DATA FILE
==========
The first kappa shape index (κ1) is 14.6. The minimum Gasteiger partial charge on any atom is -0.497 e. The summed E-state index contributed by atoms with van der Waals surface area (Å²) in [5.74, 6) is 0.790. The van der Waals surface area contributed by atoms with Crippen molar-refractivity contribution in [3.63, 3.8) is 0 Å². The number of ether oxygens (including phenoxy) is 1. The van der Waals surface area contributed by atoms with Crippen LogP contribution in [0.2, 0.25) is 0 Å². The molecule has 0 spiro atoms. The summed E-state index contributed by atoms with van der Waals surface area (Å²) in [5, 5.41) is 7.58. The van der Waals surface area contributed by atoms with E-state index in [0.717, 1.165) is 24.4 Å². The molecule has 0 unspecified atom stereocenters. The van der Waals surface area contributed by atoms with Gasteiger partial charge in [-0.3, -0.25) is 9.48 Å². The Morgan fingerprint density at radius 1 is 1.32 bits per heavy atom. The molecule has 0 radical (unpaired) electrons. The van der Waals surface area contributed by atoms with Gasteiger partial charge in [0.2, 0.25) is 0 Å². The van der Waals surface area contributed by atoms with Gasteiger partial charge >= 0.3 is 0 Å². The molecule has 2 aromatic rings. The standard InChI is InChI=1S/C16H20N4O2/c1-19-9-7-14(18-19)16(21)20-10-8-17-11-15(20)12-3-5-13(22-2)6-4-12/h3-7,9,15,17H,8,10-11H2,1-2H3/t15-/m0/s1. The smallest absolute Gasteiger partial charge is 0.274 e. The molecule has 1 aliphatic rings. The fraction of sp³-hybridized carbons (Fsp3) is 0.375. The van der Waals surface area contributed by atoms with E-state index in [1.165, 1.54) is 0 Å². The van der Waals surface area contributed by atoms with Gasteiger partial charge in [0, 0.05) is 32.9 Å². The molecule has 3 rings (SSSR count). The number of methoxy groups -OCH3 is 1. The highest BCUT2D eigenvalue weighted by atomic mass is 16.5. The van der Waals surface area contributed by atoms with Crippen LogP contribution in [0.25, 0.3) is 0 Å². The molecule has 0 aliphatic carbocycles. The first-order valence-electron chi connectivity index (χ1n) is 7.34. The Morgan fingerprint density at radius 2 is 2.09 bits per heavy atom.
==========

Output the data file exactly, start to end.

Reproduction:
The first kappa shape index (κ1) is 14.6. The minimum Gasteiger partial charge on any atom is -0.497 e. The summed E-state index contributed by atoms with van der Waals surface area (Å²) in [5.74, 6) is 0.790. The van der Waals surface area contributed by atoms with Crippen molar-refractivity contribution in [3.63, 3.8) is 0 Å². The number of ether oxygens (including phenoxy) is 1. The van der Waals surface area contributed by atoms with Crippen LogP contribution in [0.2, 0.25) is 0 Å². The molecule has 0 spiro atoms. The summed E-state index contributed by atoms with van der Waals surface area (Å²) in [5, 5.41) is 7.58. The van der Waals surface area contributed by atoms with E-state index in [0.717, 1.165) is 24.4 Å². The molecule has 0 unspecified atom stereocenters. The van der Waals surface area contributed by atoms with Gasteiger partial charge in [-0.3, -0.25) is 9.48 Å². The Morgan fingerprint density at radius 1 is 1.32 bits per heavy atom. The molecule has 0 radical (unpaired) electrons. The van der Waals surface area contributed by atoms with Gasteiger partial charge in [0.2, 0.25) is 0 Å². The van der Waals surface area contributed by atoms with Gasteiger partial charge >= 0.3 is 0 Å². The molecule has 2 aromatic rings. The standard InChI is InChI=1S/C16H20N4O2/c1-19-9-7-14(18-19)16(21)20-10-8-17-11-15(20)12-3-5-13(22-2)6-4-12/h3-7,9,15,17H,8,10-11H2,1-2H3/t15-/m0/s1. The smallest absolute Gasteiger partial charge is 0.274 e. The molecule has 1 aliphatic rings. The fraction of sp³-hybridized carbons (Fsp3) is 0.375. The van der Waals surface area contributed by atoms with E-state index in [1.165, 1.54) is 0 Å². The van der Waals surface area contributed by atoms with Gasteiger partial charge in [0, 0.05) is 32.9 Å². The molecule has 3 rings (SSSR count). The number of methoxy groups -OCH3 is 1. The highest BCUT2D eigenvalue weighted by atomic mass is 16.5. The van der Waals surface area contributed by atoms with Crippen LogP contribution in [0.25, 0.3) is 0 Å². The molecule has 0 aliphatic carbocycles. The first-order valence-electron chi connectivity index (χ1n) is 7.34. The Morgan fingerprint density at radius 2 is 2.09 bits per heavy atom.